A late night in Azabu Juban.
I always take note of August 23rd. It was on that day in 1998 — so long ago now — that I set out alone to travel for the first time. I took the train from Dundee to London, then, although I’d never used an underground before, made it to Heathrow and onto a flight to Tokyo with an onward ticket to Australia. Each step of the way, I advanced by copying people around me. I followed strangers onto the tube, through the airport, and then, seated on the plane, watched my neighbor snap apart then position her fingers around chopsticks, and then imitated her — I was going to Japan, on a Japanese airline, and had never tried to use chopsticks before.
For each action, I chose to copy rather than to ask. I was painfully shy and that, perhaps, was the reason I was travelling. Travel would make me a better person, I hoped, more confident.
The thought of travel had been on my mind for as long as I remember. It started with a path behind one of the big fields in my small village. Time and again, I imagined myself walking down that path to … where? I imagined myself just walking and walking; entering the world that remained stubbornly outside of mine. Even as I grew older and the world became bigger, I never did walk down that path. I chose instead to go further, and so it was that on August 23rd 1998 I got on a flight to Tokyo, a destination chosen for no good reason. Maybe soon, to mark 15 years of setting out to travel, I should take a walk down that path.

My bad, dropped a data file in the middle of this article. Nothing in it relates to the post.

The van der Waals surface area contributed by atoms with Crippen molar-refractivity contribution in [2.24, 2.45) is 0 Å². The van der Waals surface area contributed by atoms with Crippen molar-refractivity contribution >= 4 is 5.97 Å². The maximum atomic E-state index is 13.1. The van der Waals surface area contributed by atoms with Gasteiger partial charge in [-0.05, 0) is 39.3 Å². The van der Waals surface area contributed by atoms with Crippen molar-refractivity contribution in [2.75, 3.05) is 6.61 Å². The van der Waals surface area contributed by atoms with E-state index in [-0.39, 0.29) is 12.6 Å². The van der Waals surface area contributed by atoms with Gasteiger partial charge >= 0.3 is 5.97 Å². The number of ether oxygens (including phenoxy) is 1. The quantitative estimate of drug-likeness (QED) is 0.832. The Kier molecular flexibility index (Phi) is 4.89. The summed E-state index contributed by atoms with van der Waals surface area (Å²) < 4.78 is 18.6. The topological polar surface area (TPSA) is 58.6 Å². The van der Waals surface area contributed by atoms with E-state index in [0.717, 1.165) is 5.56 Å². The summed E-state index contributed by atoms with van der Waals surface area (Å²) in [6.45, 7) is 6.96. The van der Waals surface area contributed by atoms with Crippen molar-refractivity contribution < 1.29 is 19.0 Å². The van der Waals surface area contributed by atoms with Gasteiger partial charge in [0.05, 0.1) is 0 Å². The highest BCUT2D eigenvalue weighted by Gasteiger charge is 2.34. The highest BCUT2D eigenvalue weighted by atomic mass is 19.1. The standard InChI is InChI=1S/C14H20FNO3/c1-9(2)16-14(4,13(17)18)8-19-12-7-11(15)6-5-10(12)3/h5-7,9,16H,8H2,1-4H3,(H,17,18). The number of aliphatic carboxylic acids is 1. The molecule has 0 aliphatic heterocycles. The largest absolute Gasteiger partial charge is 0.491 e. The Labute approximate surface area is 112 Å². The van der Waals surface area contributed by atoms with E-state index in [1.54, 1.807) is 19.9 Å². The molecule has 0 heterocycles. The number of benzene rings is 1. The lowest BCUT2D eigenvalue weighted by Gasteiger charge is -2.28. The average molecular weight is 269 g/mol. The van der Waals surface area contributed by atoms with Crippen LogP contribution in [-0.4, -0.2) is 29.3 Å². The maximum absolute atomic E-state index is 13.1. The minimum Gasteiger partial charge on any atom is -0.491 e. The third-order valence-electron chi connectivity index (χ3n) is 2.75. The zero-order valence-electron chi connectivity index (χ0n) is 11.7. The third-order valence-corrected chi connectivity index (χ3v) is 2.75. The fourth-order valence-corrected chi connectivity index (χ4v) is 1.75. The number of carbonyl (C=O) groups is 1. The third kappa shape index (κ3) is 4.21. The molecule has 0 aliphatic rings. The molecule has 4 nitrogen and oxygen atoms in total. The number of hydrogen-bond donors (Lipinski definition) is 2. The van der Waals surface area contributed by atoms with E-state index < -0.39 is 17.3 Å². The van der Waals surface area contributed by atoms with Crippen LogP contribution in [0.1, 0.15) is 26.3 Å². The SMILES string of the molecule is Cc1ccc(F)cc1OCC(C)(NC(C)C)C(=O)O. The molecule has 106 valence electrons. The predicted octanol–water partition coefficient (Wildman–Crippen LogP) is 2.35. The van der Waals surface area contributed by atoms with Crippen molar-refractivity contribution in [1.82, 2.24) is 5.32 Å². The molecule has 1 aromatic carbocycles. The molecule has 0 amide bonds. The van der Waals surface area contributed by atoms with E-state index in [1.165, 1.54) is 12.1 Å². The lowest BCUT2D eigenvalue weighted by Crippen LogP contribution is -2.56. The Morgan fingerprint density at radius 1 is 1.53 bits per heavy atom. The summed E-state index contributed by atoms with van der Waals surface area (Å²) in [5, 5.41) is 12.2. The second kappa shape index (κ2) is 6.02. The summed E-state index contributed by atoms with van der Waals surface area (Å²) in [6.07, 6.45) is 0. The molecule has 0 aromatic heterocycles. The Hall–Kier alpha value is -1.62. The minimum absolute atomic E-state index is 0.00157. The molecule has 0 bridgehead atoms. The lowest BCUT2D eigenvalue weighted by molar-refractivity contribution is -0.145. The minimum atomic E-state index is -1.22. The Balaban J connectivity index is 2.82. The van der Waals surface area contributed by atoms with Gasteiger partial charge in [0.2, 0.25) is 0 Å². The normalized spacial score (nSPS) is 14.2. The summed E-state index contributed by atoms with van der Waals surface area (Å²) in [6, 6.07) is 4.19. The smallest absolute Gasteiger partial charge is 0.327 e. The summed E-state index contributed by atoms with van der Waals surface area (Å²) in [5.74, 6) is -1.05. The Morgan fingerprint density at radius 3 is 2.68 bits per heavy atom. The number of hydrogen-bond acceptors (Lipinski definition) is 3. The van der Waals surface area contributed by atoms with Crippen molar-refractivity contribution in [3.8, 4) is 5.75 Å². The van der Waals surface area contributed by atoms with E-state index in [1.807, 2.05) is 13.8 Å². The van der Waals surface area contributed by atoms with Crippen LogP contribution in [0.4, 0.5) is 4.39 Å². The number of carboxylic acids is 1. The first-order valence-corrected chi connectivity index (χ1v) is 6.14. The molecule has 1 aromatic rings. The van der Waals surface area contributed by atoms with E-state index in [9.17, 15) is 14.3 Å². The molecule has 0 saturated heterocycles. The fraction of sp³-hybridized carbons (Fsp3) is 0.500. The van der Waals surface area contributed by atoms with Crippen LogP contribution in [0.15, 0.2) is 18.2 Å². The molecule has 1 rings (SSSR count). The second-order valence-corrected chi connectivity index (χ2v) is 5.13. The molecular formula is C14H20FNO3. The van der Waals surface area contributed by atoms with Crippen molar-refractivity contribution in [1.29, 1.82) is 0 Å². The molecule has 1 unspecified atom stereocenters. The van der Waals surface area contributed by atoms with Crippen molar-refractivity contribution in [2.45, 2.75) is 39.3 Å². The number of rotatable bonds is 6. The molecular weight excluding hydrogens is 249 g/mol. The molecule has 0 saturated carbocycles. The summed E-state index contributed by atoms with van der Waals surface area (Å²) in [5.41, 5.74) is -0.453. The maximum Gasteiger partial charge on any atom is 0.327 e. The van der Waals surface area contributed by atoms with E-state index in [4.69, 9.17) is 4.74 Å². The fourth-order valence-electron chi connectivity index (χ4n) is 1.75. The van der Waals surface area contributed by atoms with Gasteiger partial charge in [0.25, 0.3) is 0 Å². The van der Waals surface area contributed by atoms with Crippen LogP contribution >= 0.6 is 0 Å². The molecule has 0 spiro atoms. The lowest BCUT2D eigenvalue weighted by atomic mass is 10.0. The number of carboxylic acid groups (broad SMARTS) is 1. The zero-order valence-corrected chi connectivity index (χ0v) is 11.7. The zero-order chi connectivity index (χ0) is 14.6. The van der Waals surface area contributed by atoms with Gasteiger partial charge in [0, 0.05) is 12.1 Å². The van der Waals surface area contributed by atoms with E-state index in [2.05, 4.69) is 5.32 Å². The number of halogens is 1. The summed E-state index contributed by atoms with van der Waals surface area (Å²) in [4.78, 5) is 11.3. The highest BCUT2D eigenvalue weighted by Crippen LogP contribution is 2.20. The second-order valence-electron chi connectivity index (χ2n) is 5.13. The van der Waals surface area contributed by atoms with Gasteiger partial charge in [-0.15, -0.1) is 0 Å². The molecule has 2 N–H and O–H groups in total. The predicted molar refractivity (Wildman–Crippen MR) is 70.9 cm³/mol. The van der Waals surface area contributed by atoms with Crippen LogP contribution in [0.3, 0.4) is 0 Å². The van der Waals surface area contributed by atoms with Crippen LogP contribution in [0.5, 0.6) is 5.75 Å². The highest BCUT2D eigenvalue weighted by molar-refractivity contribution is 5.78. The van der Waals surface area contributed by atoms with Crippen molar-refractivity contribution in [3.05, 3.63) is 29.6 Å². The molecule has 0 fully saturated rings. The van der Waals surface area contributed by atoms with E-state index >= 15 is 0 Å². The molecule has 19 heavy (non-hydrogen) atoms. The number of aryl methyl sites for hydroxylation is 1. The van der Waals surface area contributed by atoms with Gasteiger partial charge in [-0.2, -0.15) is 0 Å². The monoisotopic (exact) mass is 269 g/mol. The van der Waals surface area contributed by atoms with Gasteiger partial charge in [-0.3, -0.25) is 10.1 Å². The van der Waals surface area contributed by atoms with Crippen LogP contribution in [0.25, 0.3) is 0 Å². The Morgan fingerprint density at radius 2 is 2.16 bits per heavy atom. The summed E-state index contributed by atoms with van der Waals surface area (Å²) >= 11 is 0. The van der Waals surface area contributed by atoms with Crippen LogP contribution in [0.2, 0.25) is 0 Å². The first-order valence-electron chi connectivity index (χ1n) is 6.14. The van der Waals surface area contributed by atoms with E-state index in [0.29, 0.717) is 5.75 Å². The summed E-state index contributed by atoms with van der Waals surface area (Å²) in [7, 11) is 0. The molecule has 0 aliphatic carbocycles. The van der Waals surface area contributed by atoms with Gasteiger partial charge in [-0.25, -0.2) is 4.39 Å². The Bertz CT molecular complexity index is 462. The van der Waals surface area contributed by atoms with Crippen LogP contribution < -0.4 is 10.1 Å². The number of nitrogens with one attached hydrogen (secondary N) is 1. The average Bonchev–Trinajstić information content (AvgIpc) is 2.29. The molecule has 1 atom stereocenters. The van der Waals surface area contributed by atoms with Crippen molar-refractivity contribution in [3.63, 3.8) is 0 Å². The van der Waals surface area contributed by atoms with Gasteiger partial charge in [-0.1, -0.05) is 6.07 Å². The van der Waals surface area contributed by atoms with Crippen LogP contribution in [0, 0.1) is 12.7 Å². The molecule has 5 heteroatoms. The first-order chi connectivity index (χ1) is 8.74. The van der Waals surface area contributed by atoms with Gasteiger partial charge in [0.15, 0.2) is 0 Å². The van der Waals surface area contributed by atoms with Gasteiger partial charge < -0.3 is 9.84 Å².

I have been walking through Tokyo to the rhythm of David Bowie’s Where Are We Now. My walks, like the song, are a steady rereading of place names remembered, retreaded; names that are memories and walking through them just to feel their familiarity.
Just walking the dead.
When he sings, “had to get the train from Potsdamer Platz. You never knew .. that I could do that.” I recognise that odd sense of achievement in reaching the familiarity where you make a city your own. A city that you trust you have earned your right to wax nostalgic about. A city to whom you can say Tadaima! (I’m home), when you arrive at it’s airport for the first time in years. Or, a city that can be the focus of your comeback single when no-one has heard a peep out of you for nearly a decade and it makes sense. Nürnberger Strasse, Aoyama, Dschungel, Azabu Juban … the places are a part of you.
I can get a train anywhere in Tokyo. I can glance at the Metro map and compile a route, including transfers, in seconds. You could drop me on a street anywhere in this city and my feet would find the way home.
Ah, but home, It’s not really home anymore though, is it? I’m just walking the dead.